Neighborhood Sadness

Oct. 17, 14-d In October, I was walking my dog practicing our loose leash walking lessons.  We passed a stout young man with shaded complexion and grouchy face.  I found him scary!  Not sure if I uttered the normal, “Hi!” or not.  He certainly did not respond if I did.

Since my office is the front room of my house and my desk faces the window to the street, I noted him walking by my house, usually multiple times per day.  It wasn’t long before I noticed he was losing weight.  As the weeks went by, the pounds dropped off him too fast.  Soon his pants were loose on his hips.  He no longer looked scary to me, but he was definitely melancholy.  As I repeatedly saw him pass by, I wanted to run to the door and congratulate him on his amazing weight loss.  But I didn’t.  If I had encountered him on the sidewalk again, I might have tried to bring a positive light to his darkened face.

A couple of days ago, as kids were getting off the bus two blocks from me, they saw a man lying on the ground.  A dead man.  Suicide — at the far end of the boulevard leading into our subdivision.  Our neighborhood board buzzed with the tragic news and ways of dealing with the tragedy with the children who saw.  No one seemed to know the 24 year old man, except that his sister lived in our neighborhood.  Neighbors planned ways to memorialize the man:  a makeshift memorial of flowers and trinkets were set around a tree near the site of his demise; neighbors would leave their porch lights on all night this weekend; it was suggested to tie a green ribbon around the trunks of front yard trees signifying depression; someone asked if anyone could donate a solar light for the memorial.

I left my house this afternoon, drove past the memorial and saw a dozen women in a circle holding hands and praying.  I stopped, walked up behind them, and waited.  When they were finished, I asked if they were relatives.  Many were.  I asked for the sister who happened to be standing beside me.  I told her, “I think I knew your brother.”  I asked if he walked a lot.  She was not sure, as she works all day when he was doing his walking.  I asked if he had lost a lot of weight recently.  Yes!  He lost 30 pounds after his wife and young daughter left him recently.  He could not eat.  I had assumed he was walking to aid the weight loss.  He was walking to salve his troubled mind.

I told them, when I first saw him, he was big, burly, and looked scary.  They all laughed and said he was a jokster, always kidding around.  I told them, as I saw him repeatedly, he was no longer scary.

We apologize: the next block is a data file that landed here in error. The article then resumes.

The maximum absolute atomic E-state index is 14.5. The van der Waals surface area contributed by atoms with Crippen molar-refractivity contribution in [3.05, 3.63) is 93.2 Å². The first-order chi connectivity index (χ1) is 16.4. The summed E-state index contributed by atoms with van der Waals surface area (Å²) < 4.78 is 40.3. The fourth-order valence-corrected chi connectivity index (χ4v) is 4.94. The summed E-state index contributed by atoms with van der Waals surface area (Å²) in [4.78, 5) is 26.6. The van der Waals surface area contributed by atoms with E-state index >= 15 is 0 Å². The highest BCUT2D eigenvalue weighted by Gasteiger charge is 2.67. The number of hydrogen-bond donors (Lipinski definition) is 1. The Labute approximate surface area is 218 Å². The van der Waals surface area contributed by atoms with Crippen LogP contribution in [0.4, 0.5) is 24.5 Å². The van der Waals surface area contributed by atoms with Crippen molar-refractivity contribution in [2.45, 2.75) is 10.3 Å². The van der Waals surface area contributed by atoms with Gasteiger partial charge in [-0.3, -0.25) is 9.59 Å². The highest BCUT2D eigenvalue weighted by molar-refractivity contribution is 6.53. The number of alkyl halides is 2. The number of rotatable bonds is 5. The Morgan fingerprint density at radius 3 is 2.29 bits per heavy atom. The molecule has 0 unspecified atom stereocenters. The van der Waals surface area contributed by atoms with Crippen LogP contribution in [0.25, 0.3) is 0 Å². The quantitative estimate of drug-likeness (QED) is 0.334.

Two days ago, he and his brother-in-law planned what they could make for dinner to help his sister.  He said he was going out for a walk, but said nothing about when he would be back.

She mentioned her brother told her she had to be brave for everyone.  She broke down and said she is tired of being strong.  I hugged her, expressed my sympathy, and said, “God will help you.”

If I had recognized the signs, could I have helped?  If only . . .

Very sad.

 

 

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About 9awalsh

A genealogist and writer who has uncovered legacy stories which must be told. I also write a blog, Deciphering Life, trying to figure out why life becomes so tangled -- www.9awalsh.wordpress.com
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5 Responses to Neighborhood Sadness

  1. mpschrauwers says:

    Reblogged this on Living Whole and commented:
    A friend posted this VERY moving story about a man who committed suicide. The first thought I had was: He is no longer suffering! I could be blamed for such thought but, the pain, darkness and desperation brought on by depression, anxiety and other mental illnesses is quite comparable to debilitating diseases like cancer. The suffering is tremendous yet, no one can see it. We can never stop talking about mental illnesses. We need to hear it loud and clear.

    Like

    • 9awalsh says:

      I am glad this story resonated. The experience certainly made me think, yet I have to education to deal with this type of problem. I wish I could have helped. . . You just never know how much someone may be suffering.

      Like

  2. mpschrauwers says:

    Awareness is a good education. It is hard to notice in someone you meet on the street but if a loved one was suffering now, you may be more incline to help as you are more aware.

    Like

  3. VMP says:

    Truly sad. Suicide is always a permanent solution to a temporary problem. Despair is temporary; giving up makes it permanent.

    Like

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